Filming started without Monroe, who missed a few weeks of work because of a bad cold that became worse. The film was nine days behind schedule at the time she flew to New York, desperate to attend the birthday celebration. Although she was in New York for just three days, she found a letter upon her return to Hollywood. The letter, from studio executives, expressed the studio’s displeasure with her actions and warned her about further infractions of company rules. Still sick and unhappy over the threatened firing, it is possible that Monroe then called Robert Kennedy to intercede for her. She also might have called Peter Lawford.

Monroe had returned to work at the studio that Monday and was greeted by negative comments about her appearance, an exchange that had been televised, and by rumors that executives planned to fire her. By the beginning of June, she was sick again, her sinus infection perhaps exacerbated by stress and her increasing use of barbiturates and alcohol. By June 4, the studio told her she was being replaced; the film, though, was shelved after her departure and, given its ties to the chaos of Monroe’s life that year, remains one of the most notorious unfinished films in Hollywood history.

Much has been written about what really happened in the days and months both before and after Monroe’s New York birthday performance for Kennedy. Rumors included everything from sexual liaisons with the Kennedys to theories about Robert Kennedy being involved in Monroe’s alleged suicide on August 5, 1962; gossip about the weekend of the gala was rife with innuendo as well.

Nevertheless, a few facts can be ascertained from a number of sources. The first is that the presidential birthday gala had been planned for several months and Monroe had always planned to attend. Second, her firing from the film could have come from the desires of a studio wanting to get rid of an actor who was becoming too expensive and too unreliable—and not from the studio’s anger that she left Los Angeles, and the film’s production, for the party in New York. Third, her involvement with the president may have consisted of as few as four meetings, three of those meetings in the company of his family members. Also, she reportedly told confidants that her relationship with the president went no further than friendship.

Impact

Monroe’s scandal-provoking Madison Square Garden performance also marked her final public appearance. The events of that summer were chaotic for Monroe: Hints of a physical and mental breakdown brought on by alcohol and drugs surrounded her before her death on August 5 at her home in Brentwood, California.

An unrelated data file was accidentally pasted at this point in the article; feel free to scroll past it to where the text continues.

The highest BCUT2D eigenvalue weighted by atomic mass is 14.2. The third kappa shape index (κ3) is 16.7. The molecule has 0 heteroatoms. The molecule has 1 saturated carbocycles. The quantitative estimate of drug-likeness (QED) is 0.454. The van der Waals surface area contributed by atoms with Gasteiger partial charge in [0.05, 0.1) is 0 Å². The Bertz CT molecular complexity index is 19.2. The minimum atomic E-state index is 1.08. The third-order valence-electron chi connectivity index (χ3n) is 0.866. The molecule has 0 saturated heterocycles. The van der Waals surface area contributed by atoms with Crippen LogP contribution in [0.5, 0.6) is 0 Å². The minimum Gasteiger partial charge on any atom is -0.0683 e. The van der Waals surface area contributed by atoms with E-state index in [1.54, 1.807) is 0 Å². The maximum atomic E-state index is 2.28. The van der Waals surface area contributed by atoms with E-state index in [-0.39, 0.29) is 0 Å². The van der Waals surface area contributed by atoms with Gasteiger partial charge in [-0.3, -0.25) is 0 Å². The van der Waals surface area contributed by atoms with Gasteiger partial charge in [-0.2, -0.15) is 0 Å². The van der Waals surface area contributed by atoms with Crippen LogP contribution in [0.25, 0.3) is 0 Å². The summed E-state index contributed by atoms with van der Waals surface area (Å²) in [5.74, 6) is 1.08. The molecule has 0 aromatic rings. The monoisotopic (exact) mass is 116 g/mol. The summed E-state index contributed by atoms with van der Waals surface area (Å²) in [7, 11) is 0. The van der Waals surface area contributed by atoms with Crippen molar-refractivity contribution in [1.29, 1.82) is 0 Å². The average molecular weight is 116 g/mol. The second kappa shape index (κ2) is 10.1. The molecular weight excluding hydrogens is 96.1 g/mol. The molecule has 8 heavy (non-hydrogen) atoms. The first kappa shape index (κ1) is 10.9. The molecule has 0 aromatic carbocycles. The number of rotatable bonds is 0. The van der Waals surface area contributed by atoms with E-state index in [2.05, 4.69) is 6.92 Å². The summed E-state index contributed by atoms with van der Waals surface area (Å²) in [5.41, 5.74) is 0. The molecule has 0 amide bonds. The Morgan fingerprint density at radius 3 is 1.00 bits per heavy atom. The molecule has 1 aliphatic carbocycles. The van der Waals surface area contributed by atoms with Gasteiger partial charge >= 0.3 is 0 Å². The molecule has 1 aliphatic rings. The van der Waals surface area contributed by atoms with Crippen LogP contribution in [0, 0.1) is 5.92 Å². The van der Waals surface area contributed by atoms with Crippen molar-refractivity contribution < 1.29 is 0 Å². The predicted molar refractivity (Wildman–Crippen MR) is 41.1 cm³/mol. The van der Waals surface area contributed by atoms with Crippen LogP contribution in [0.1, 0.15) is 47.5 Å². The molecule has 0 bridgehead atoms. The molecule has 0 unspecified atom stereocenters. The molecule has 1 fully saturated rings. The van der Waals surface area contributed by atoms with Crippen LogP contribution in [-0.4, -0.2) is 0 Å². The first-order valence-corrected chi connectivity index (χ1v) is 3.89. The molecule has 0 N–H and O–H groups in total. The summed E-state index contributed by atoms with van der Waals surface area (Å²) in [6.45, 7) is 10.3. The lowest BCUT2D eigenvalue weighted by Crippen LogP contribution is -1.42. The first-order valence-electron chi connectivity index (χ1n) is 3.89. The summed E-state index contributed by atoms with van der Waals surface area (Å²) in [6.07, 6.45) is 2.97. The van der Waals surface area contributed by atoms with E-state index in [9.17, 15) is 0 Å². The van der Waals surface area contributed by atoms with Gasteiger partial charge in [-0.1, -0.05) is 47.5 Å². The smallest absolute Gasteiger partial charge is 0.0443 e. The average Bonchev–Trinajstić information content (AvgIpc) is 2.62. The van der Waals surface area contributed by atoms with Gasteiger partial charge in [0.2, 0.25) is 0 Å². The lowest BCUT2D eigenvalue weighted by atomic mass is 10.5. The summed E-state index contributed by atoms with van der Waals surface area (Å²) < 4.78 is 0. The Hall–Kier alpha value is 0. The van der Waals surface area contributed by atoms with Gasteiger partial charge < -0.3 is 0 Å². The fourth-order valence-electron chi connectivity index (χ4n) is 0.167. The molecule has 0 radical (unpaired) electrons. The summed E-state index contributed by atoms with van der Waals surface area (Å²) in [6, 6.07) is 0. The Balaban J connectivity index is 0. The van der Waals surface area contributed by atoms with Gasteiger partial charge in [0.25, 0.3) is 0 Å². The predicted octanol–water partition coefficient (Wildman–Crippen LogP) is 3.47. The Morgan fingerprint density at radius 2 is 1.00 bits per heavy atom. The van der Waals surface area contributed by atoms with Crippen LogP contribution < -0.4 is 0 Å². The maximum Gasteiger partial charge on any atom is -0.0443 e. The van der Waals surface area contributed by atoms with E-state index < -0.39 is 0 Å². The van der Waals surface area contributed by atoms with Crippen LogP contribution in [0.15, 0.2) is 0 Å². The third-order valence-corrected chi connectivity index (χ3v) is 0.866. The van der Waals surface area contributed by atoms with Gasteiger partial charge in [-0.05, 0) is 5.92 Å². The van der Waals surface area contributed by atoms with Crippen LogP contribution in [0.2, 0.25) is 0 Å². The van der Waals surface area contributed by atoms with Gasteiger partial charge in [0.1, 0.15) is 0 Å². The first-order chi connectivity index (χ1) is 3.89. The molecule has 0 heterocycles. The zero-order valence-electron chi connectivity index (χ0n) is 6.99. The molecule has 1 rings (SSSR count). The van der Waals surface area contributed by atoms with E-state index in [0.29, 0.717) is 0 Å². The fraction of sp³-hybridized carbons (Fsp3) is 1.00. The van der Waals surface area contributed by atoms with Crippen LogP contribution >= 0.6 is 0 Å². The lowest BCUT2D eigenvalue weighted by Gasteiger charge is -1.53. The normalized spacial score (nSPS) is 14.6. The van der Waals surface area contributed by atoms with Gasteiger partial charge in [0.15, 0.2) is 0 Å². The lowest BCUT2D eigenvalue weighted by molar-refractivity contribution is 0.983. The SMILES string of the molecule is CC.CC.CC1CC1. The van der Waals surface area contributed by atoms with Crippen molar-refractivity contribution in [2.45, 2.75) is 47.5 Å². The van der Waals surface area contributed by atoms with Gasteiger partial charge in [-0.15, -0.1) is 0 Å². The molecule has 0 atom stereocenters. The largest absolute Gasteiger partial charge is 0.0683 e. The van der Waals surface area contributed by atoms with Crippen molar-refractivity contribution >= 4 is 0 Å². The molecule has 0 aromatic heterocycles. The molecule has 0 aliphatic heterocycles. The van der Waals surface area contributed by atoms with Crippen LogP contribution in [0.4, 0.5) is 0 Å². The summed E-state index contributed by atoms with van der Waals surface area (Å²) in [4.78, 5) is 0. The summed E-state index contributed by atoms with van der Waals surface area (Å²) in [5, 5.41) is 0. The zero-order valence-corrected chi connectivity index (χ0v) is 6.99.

For Kennedy, the gala and its aftermath reinforced the public’s perception of him as a flawed person willing to risk his Marriage;John F. Kennedy[Kennedy] marriage, reputation, and health by engaging in risky sexual liaisons. Most critics agree that he refused further contact with Monroe after the gala. His political life was very important to him, as was his image as a family man. Whatever the truth, within eighteen months of his birthday party, Kennedy was dead from an assassin’s bullet. Monroe, Marilyn Kennedy, John F. [p]Kennedy, John F.;and Marilyn Monroe[Monroe] "Happy Birthday" (song)[Happy Birthday (song)]

Further Reading
  • citation-type="booksimple"

    xlink:type="simple">Churchwell, Sarah. The Many Lives of Marilyn Monroe. New York: Picador, 2004. Churchwell tries to get to the truth about Monroe and to find the real woman hidden behind the gossip and innuendo.
  • citation-type="booksimple"

    xlink:type="simple">Mahoney, Richard. Sons and Brothers. New York: Arcade, 1999. Mahoney, the first John F. Kennedy scholar at the University of Massachusetts and the Kennedy Library, presents the details of the lives of both Kennedy brothers in a comprehensive manner. His portraits show lives of great promise. Sources named in detailed and comprehensive endnotes.
  • citation-type="booksimple"

    xlink:type="simple">Spoto, Donald. Marilyn Monroe: The Biography. New ed. New York: Cooper Square Press, 2001. A scholarly yet readable book especially valuable for its afterword, “The Great Deception,” in which Spoto debunks gossip and innuendo that began soon after Monroe’s death. He also offers an explanation of the cause of her death using previously unpublished material from her inquest.
  • citation-type="booksimple"

    xlink:type="simple">Victor, Adam. The Marilyn Encyclopedia. Woodstock, N.Y.: Overlook Press, 1999. Entries in this work answer questions about Monroe and include many previously unpublished photographs from her early days in modeling and film.